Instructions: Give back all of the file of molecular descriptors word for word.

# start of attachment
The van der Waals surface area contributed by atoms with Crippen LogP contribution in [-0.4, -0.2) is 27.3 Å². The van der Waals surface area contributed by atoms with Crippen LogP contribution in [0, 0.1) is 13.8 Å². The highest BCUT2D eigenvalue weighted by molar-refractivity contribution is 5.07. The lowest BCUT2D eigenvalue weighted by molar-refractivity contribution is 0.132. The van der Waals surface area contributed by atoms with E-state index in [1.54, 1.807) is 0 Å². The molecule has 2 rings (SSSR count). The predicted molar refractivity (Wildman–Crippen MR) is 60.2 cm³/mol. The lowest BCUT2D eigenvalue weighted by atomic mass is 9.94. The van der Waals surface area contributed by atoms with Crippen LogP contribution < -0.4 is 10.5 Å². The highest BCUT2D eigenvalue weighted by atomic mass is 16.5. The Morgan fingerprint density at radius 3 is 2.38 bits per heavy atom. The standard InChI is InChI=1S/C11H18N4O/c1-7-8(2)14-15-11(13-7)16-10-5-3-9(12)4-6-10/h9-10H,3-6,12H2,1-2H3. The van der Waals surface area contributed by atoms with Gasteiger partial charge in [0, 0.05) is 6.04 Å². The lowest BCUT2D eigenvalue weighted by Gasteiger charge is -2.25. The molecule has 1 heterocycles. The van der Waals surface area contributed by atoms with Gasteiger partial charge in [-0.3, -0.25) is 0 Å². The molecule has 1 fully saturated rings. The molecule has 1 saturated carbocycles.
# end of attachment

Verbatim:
The van der Waals surface area contributed by atoms with Crippen LogP contribution in [-0.4, -0.2) is 27.3 Å². The van der Waals surface area contributed by atoms with Crippen LogP contribution in [0, 0.1) is 13.8 Å². The highest BCUT2D eigenvalue weighted by molar-refractivity contribution is 5.07. The lowest BCUT2D eigenvalue weighted by molar-refractivity contribution is 0.132. The van der Waals surface area contributed by atoms with E-state index in [1.54, 1.807) is 0 Å². The molecule has 2 rings (SSSR count). The predicted molar refractivity (Wildman–Crippen MR) is 60.2 cm³/mol. The lowest BCUT2D eigenvalue weighted by atomic mass is 9.94. The van der Waals surface area contributed by atoms with Crippen LogP contribution < -0.4 is 10.5 Å². The highest BCUT2D eigenvalue weighted by atomic mass is 16.5. The Morgan fingerprint density at radius 3 is 2.38 bits per heavy atom. The standard InChI is InChI=1S/C11H18N4O/c1-7-8(2)14-15-11(13-7)16-10-5-3-9(12)4-6-10/h9-10H,3-6,12H2,1-2H3. The van der Waals surface area contributed by atoms with Gasteiger partial charge in [0, 0.05) is 6.04 Å². The lowest BCUT2D eigenvalue weighted by Gasteiger charge is -2.25. The molecule has 1 heterocycles. The van der Waals surface area contributed by atoms with Gasteiger partial charge in [-0.3, -0.25) is 0 Å². The molecule has 1 fully saturated rings. The molecule has 1 saturated carbocycles.